In selecting a jury, the most common reason for thanking and excusing a juror is that the juror “does not possess sufficient knowledge of the English language” as required of a juror under Code of Civil Procedure § 203(a). This is so because with such a capacity, the person cannot deliberate the issues with other jurors in a meaningful manner. This could be true even for someone, unfortunately, whose native language is English, but is simply not too educated. To read more about this issue, click on the following link.
Many of us have been to a Dodger or Angel game where a small souvenir bat is given to everyone who comes to the game. One can also buy such a small bat as a souvenir for a variety of products. Certainly, having such an item cannot be crime if it is legal to sell it, or is this untrue? To read about when having such a small bat would be a crime, click on the following link.
“Vaping,” or using electronic cigarettes, is an increasingly popular practice among teenagers in California. However, it is use of tobacco and nicotine, which is highly regulated for anyone under 21. Consequently, certain laws do apply to juveniles who vape. What are the penalties for merely having a vaping device? What about using it? To read more about this area of law, click on the following link.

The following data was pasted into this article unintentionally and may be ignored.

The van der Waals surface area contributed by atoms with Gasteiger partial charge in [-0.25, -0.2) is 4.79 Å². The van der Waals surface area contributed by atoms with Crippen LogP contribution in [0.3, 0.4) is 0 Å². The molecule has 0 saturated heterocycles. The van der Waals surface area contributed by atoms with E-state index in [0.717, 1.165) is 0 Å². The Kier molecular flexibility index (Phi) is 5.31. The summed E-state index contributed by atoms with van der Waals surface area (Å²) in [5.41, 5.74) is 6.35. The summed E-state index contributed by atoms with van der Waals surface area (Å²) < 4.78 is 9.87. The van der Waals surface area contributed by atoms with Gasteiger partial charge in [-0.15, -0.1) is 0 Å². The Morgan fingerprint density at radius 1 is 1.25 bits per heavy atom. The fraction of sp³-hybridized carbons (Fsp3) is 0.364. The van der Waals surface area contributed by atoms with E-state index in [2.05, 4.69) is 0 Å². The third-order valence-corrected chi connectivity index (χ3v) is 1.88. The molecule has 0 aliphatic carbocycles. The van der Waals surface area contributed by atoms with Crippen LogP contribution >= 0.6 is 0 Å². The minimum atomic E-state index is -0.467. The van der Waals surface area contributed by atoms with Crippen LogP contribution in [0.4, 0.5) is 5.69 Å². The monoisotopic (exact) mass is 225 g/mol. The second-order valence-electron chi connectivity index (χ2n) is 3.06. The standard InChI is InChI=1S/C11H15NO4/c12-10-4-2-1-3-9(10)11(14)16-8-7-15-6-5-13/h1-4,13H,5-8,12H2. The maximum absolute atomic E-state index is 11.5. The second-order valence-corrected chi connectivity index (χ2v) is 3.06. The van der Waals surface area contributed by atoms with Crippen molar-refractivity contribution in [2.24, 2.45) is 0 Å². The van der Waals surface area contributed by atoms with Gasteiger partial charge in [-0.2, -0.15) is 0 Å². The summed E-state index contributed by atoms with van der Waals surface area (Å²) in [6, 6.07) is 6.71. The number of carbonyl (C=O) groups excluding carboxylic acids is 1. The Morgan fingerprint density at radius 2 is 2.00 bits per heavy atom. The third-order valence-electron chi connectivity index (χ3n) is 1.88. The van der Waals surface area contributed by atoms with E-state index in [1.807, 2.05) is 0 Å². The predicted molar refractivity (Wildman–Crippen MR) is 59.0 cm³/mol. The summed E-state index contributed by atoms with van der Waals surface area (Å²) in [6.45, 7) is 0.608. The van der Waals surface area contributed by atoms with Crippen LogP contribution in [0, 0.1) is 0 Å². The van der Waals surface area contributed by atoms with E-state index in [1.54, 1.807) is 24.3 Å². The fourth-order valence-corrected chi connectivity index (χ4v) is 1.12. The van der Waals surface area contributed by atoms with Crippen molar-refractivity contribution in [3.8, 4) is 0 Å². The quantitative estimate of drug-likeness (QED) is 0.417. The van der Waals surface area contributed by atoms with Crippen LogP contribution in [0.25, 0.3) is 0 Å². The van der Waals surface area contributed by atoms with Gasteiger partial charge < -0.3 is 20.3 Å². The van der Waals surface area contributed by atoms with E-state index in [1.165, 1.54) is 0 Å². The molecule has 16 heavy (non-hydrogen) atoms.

With news that Proposition 57’s provisions have finally been specified, how does one go about ensuring that it is applied to oneself of one’s loved one if that person is eligible? After all, is there an affirmative obligation to request its benefits or must just hope that the California Department of Corrections and Rehabilitation reviews every inmate’s eligibility and applies it? For answers, click on the following link.
When one is arrested for DUI and feels the whole world is against one, it is a common response to blame the people who served alcohol. Maybe they encouraged you to drink more than you intended. But can one sue the bar or the party host for this? To read a short article on the limited circumstances under which this may be possible, click on the following link.
The recent (2018) appellate court decision of In re Kenneth Humphrey is gold for those challenging excessive bail, as it encourages judges to consider the financial resources of a defendant and alternative methods of assuring public safety in lieu of bail. It is much appreciated by criminal defense attorneys and of the judges that I have mentioned it to in requesting lower bail, it has been helpful. To review what the Kenneth Humphrey case says, click on the following link.
When someone is sent to jail or prison to serve a sentence, there is a little-known provision under Vehicle Code § 41500 that permits one to remove a DMV hold on a license over a failure to pay certain traffic tickets. Section 41500 does not apply to felony DUI, misdemeanor DUI or reckless driving, but it does apply to most other Vehicle Code violations. To read more about § 41500 and how to ask a judge to apply this to one’s traffic tickets, click on the following link.